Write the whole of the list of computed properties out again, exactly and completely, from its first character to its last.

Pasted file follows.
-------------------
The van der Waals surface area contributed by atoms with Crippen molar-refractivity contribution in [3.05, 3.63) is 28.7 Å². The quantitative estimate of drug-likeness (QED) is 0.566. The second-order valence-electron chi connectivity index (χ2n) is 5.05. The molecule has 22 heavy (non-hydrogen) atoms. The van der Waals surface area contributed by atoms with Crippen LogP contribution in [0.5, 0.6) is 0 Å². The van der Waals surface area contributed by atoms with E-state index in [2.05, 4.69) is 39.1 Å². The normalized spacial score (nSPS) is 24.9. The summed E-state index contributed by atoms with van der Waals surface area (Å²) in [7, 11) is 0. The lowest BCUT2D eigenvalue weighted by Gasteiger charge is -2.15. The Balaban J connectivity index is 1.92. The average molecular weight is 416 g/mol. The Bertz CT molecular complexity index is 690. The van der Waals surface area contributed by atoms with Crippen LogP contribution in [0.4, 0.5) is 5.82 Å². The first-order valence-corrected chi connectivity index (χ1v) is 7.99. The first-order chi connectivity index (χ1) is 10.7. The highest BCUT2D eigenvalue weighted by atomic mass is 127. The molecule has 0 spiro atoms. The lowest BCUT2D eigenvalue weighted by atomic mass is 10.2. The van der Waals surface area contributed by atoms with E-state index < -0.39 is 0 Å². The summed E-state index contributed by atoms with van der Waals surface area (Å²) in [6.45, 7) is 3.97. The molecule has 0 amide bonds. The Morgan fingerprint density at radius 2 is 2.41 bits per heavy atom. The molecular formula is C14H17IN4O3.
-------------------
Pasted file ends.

The van der Waals surface area contributed by atoms with Crippen molar-refractivity contribution in [3.05, 3.63) is 28.7 Å². The quantitative estimate of drug-likeness (QED) is 0.566. The second-order valence-electron chi connectivity index (χ2n) is 5.05. The molecule has 22 heavy (non-hydrogen) atoms. The van der Waals surface area contributed by atoms with Crippen LogP contribution in [0.5, 0.6) is 0 Å². The van der Waals surface area contributed by atoms with E-state index in [2.05, 4.69) is 39.1 Å². The normalized spacial score (nSPS) is 24.9. The summed E-state index contributed by atoms with van der Waals surface area (Å²) in [7, 11) is 0. The lowest BCUT2D eigenvalue weighted by Gasteiger charge is -2.15. The Balaban J connectivity index is 1.92. The average molecular weight is 416 g/mol. The Bertz CT molecular complexity index is 690. The van der Waals surface area contributed by atoms with Crippen LogP contribution in [0.4, 0.5) is 5.82 Å². The first-order valence-corrected chi connectivity index (χ1v) is 7.99. The first-order chi connectivity index (χ1) is 10.7. The highest BCUT2D eigenvalue weighted by atomic mass is 127. The molecule has 0 spiro atoms. The lowest BCUT2D eigenvalue weighted by atomic mass is 10.2. The van der Waals surface area contributed by atoms with E-state index < -0.39 is 0 Å². The summed E-state index contributed by atoms with van der Waals surface area (Å²) in [6.45, 7) is 3.97. The molecule has 0 amide bonds. The Morgan fingerprint density at radius 2 is 2.41 bits per heavy atom. The molecular formula is C14H17IN4O3.